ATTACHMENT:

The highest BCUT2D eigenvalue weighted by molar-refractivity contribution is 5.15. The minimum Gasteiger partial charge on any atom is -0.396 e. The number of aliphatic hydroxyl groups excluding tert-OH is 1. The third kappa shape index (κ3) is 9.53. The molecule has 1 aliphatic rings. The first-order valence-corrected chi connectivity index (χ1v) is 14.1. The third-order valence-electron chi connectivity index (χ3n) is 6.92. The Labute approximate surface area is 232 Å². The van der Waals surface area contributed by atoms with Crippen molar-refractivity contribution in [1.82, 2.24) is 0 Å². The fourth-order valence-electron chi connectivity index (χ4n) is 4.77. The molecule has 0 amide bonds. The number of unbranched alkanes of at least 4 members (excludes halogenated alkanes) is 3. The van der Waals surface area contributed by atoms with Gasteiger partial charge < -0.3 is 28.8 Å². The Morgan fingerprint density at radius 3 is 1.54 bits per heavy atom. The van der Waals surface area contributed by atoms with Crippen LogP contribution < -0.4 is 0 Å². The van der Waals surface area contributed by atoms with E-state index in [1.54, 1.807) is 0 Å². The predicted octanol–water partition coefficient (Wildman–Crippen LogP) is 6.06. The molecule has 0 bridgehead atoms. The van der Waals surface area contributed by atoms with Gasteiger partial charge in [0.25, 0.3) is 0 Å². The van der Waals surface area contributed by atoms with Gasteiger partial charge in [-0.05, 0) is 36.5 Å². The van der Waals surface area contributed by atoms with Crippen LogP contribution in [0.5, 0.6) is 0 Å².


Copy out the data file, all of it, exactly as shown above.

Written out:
The highest BCUT2D eigenvalue weighted by molar-refractivity contribution is 5.15. The minimum Gasteiger partial charge on any atom is -0.396 e. The number of aliphatic hydroxyl groups excluding tert-OH is 1. The third kappa shape index (κ3) is 9.53. The molecule has 1 aliphatic rings. The first-order valence-corrected chi connectivity index (χ1v) is 14.1. The third-order valence-electron chi connectivity index (χ3n) is 6.92. The Labute approximate surface area is 232 Å². The van der Waals surface area contributed by atoms with Crippen molar-refractivity contribution in [1.82, 2.24) is 0 Å². The fourth-order valence-electron chi connectivity index (χ4n) is 4.77. The molecule has 0 amide bonds. The number of unbranched alkanes of at least 4 members (excludes halogenated alkanes) is 3. The van der Waals surface area contributed by atoms with Gasteiger partial charge < -0.3 is 28.8 Å². The Morgan fingerprint density at radius 3 is 1.54 bits per heavy atom. The van der Waals surface area contributed by atoms with Crippen LogP contribution < -0.4 is 0 Å². The van der Waals surface area contributed by atoms with E-state index in [1.54, 1.807) is 0 Å². The predicted octanol–water partition coefficient (Wildman–Crippen LogP) is 6.06. The molecule has 0 bridgehead atoms. The van der Waals surface area contributed by atoms with Gasteiger partial charge in [0.25, 0.3) is 0 Å². The van der Waals surface area contributed by atoms with Gasteiger partial charge in [-0.05, 0) is 36.5 Å². The van der Waals surface area contributed by atoms with Crippen LogP contribution in [0.5, 0.6) is 0 Å².